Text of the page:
Try to start each morning thinking of something and someone you're grateful to in your personal and professional lives, and think specifically what you are grateful about. You will discover that you can't be earnestly and sincerely grateful in a heartfelt way and at the same moment in time feel that anything is wrong or missing in your life. It is from that position that one can often make the best decisions that will stand the test of time.

Every time you make decisions from scarcity, fear, jealousy, etc. they are often as flawed as those mindsets are poisonous to your mind.

By the way, try to find the people involved in what you are grateful about and express it to them. It will not only make their day, it will make you a little bit more deserving of success and happiness because you were temporarily able to leave your self-absorption that can very easily become a black hole.

Nigel Davies comments: 

In chess, to coin a phrase, it depends on the position. Sometimes there's a second chance, sometimes there isn't. Schlechter and Bronstein came very close to winning the World Championship and the point at which they missed their opportunities has been traced to single moves. In Schlechter's case the outcome was particularly tragic as he subsequently died of starvation. A Bronstein win probably would have improved his situation also, no matter what he said in retrospect.

Of course most of the moves we make in life are not usually so critical. If we miss one, we go on living even if it was some kind of key moment, and things then take a different course. They may be better or worse depending on which variation we find ourselves in. And probably we should not dwell on 'what might have been' for it distracts the attention from the game we're actually playing.

But the thought that haunts me is that our choices may be more limited than we think; it is difficult to be anything other than ourselves and most of the outcomes will be an extension of this. Perhaps we can learn to make better decisions and I believe that my struggle with the chessboard (and now markets) has been largely about this. As I like to tell my students, a genius is a man who only makes the same mistake five or six times, most of us do it for our entire lives. 





Speak your mind

1 Comment so far

  1. steve leslie on January 11, 2007 4:16 pm

    The American people are by nature a forgiving society especially if the offending person is conciliatory and repentant. It is all part of the fabric of Western Society. Socialogically, I am sure it could be explained that we as a people generally feel for the underdog for the down trodden the down on their luck and this phenomenon can be seen in numerous venues.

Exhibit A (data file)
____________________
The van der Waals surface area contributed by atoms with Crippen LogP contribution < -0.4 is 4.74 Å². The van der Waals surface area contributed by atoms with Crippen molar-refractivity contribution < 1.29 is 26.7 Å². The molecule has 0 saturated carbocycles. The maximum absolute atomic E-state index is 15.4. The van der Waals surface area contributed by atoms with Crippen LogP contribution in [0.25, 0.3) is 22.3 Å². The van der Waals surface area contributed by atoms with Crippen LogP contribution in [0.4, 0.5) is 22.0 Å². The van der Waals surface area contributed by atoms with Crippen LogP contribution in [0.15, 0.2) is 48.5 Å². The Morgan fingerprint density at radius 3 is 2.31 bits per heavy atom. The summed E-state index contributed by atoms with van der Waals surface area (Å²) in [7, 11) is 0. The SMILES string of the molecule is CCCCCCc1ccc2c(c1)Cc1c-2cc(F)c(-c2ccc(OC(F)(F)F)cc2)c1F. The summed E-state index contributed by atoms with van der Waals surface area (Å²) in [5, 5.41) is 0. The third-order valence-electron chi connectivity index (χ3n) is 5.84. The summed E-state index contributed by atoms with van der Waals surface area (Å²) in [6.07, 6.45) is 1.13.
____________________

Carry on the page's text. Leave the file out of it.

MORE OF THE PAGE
Two places where this is manifested the most is in politics and in law. The big mistake that Richard Nixon made was that he was arrogant and defiant with respect to the Wagergate affair. His team decided to make this a battlefield stand and as a result Nixon was forced to give up the Presidency. Had he done things differently, and expressed a modicum of humanity and humbleness and asked the American people to see his decisions as those made due to poor judgement and relying on the poor advice from his advisors, he would have never been forced to resign.

    Bill Clinton was impeached because of his arrogance and defiance against congress. He did not have the character to admit publicly that he had an affair with Monica Lewinsky, Gennifer Flowers, and others and he refused to apologize to Paula Jones publicly for his inappropriate actions towards her.

    The people were waiting to forgive him but he would not open the door to ask their forgiveness. As a result, he was taken to task and became the second president in history to be impeached.

    Alcee Hastings was actually convicted and removed from the United States District Court for the Southern District of Florida as a federal court judge for corruption and perjury.
    He is now a member of Congress.

    In criminal cases, how many times do defendants ask for forgiveness and a second chance to make things right after they are convicted of a crime . To apologize to the victim in a tearful eulogy in the hope that a forgiving jury and/or judge will see fit to give them another chance. WE hear their justification that ” I was drunk, on drugs, abused as a child, molested as a teenager, etc.” in a vain attempt to gain sympathy from the sentencers.

    Yes we are a forgiving nation almost to a fault. How many came out and stated that no matter how horrible Saddam Hussein was it did not merit death by hanging or even our invasion of Iraq. When the gangster Tookie Wilson was set for capital punishment for the brutal murder of people in a convenience store, personalities such as Jamie Foxx Ed Asner and other liberals defended him saying that he did not deserve such a brutal their are circumstances that need to be reviewed end even though he cruelly murdered innocent people by using a shotgun nobody should take another life.

    The list is almost endless. We see it from time immemorial. Yes we are a forgiving people but we need to be very careful who we are willing to forgive and who we are not.


Resources & Links